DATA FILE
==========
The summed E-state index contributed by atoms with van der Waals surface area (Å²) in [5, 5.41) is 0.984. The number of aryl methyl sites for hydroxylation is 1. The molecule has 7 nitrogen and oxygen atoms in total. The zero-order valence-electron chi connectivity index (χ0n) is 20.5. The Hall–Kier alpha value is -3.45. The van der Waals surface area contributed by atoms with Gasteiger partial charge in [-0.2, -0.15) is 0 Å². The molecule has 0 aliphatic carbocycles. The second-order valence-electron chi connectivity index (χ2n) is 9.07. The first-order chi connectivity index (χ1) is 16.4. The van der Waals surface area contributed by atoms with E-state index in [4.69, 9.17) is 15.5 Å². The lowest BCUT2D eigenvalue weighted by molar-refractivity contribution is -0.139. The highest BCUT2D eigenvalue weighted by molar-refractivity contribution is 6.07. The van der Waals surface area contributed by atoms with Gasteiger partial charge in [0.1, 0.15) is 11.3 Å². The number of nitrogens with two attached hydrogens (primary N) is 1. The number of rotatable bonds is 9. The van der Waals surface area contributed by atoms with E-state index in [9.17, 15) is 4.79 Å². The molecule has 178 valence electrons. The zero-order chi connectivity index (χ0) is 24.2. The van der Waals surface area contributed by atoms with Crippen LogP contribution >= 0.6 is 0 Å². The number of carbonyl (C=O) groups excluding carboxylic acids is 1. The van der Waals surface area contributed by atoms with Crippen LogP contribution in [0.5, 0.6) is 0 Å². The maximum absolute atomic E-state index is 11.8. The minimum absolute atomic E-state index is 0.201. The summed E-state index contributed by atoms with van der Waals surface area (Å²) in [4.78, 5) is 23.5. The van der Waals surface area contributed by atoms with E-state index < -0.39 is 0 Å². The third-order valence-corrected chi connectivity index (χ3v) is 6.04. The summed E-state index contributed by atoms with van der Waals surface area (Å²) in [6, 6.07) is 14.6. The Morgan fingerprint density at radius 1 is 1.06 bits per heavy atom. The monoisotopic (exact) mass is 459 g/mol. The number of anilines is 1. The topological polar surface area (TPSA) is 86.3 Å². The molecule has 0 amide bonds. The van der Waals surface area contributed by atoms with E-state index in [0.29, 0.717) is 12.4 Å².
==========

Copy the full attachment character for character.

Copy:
The summed E-state index contributed by atoms with van der Waals surface area (Å²) in [5, 5.41) is 0.984. The number of aryl methyl sites for hydroxylation is 1. The molecule has 7 nitrogen and oxygen atoms in total. The zero-order valence-electron chi connectivity index (χ0n) is 20.5. The Hall–Kier alpha value is -3.45. The van der Waals surface area contributed by atoms with Gasteiger partial charge in [-0.2, -0.15) is 0 Å². The molecule has 0 aliphatic carbocycles. The second-order valence-electron chi connectivity index (χ2n) is 9.07. The first-order chi connectivity index (χ1) is 16.4. The van der Waals surface area contributed by atoms with E-state index in [4.69, 9.17) is 15.5 Å². The lowest BCUT2D eigenvalue weighted by molar-refractivity contribution is -0.139. The highest BCUT2D eigenvalue weighted by molar-refractivity contribution is 6.07. The van der Waals surface area contributed by atoms with Gasteiger partial charge in [0.1, 0.15) is 11.3 Å². The number of nitrogens with two attached hydrogens (primary N) is 1. The number of rotatable bonds is 9. The van der Waals surface area contributed by atoms with E-state index in [9.17, 15) is 4.79 Å². The molecule has 178 valence electrons. The zero-order chi connectivity index (χ0) is 24.2. The van der Waals surface area contributed by atoms with Crippen LogP contribution >= 0.6 is 0 Å². The number of carbonyl (C=O) groups excluding carboxylic acids is 1. The van der Waals surface area contributed by atoms with Crippen LogP contribution in [0.5, 0.6) is 0 Å². The maximum absolute atomic E-state index is 11.8. The minimum absolute atomic E-state index is 0.201. The summed E-state index contributed by atoms with van der Waals surface area (Å²) in [4.78, 5) is 23.5. The van der Waals surface area contributed by atoms with E-state index < -0.39 is 0 Å². The third-order valence-corrected chi connectivity index (χ3v) is 6.04. The summed E-state index contributed by atoms with van der Waals surface area (Å²) in [6, 6.07) is 14.6. The Morgan fingerprint density at radius 1 is 1.06 bits per heavy atom. The monoisotopic (exact) mass is 459 g/mol. The number of anilines is 1. The topological polar surface area (TPSA) is 86.3 Å². The molecule has 0 amide bonds. The van der Waals surface area contributed by atoms with E-state index in [0.29, 0.717) is 12.4 Å².